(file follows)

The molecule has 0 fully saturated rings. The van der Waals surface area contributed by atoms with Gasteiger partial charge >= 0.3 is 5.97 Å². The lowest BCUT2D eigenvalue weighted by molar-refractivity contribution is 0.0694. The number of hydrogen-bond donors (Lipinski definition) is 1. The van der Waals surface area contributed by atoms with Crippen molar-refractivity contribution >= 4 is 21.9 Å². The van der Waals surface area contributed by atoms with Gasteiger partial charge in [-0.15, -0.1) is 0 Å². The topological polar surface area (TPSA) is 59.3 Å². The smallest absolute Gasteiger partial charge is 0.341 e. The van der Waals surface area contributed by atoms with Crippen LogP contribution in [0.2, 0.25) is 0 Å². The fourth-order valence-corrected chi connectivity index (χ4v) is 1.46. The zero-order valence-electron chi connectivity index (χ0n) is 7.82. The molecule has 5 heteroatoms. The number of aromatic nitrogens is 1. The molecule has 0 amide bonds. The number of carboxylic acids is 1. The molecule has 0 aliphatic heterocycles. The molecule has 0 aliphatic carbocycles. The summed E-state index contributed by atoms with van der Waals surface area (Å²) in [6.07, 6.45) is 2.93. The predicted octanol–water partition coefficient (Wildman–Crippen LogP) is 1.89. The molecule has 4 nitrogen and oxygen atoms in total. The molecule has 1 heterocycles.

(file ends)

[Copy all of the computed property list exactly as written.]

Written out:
The molecule has 0 fully saturated rings. The van der Waals surface area contributed by atoms with Gasteiger partial charge >= 0.3 is 5.97 Å². The lowest BCUT2D eigenvalue weighted by molar-refractivity contribution is 0.0694. The number of hydrogen-bond donors (Lipinski definition) is 1. The van der Waals surface area contributed by atoms with Crippen molar-refractivity contribution >= 4 is 21.9 Å². The van der Waals surface area contributed by atoms with Gasteiger partial charge in [-0.15, -0.1) is 0 Å². The topological polar surface area (TPSA) is 59.3 Å². The smallest absolute Gasteiger partial charge is 0.341 e. The van der Waals surface area contributed by atoms with Crippen LogP contribution in [0.2, 0.25) is 0 Å². The fourth-order valence-corrected chi connectivity index (χ4v) is 1.46. The zero-order valence-electron chi connectivity index (χ0n) is 7.82. The molecule has 5 heteroatoms. The number of aromatic nitrogens is 1. The molecule has 0 amide bonds. The number of carboxylic acids is 1. The molecule has 0 aliphatic heterocycles. The molecule has 0 aliphatic carbocycles. The summed E-state index contributed by atoms with van der Waals surface area (Å²) in [6.07, 6.45) is 2.93. The predicted octanol–water partition coefficient (Wildman–Crippen LogP) is 1.89. The molecule has 4 nitrogen and oxygen atoms in total. The molecule has 1 heterocycles.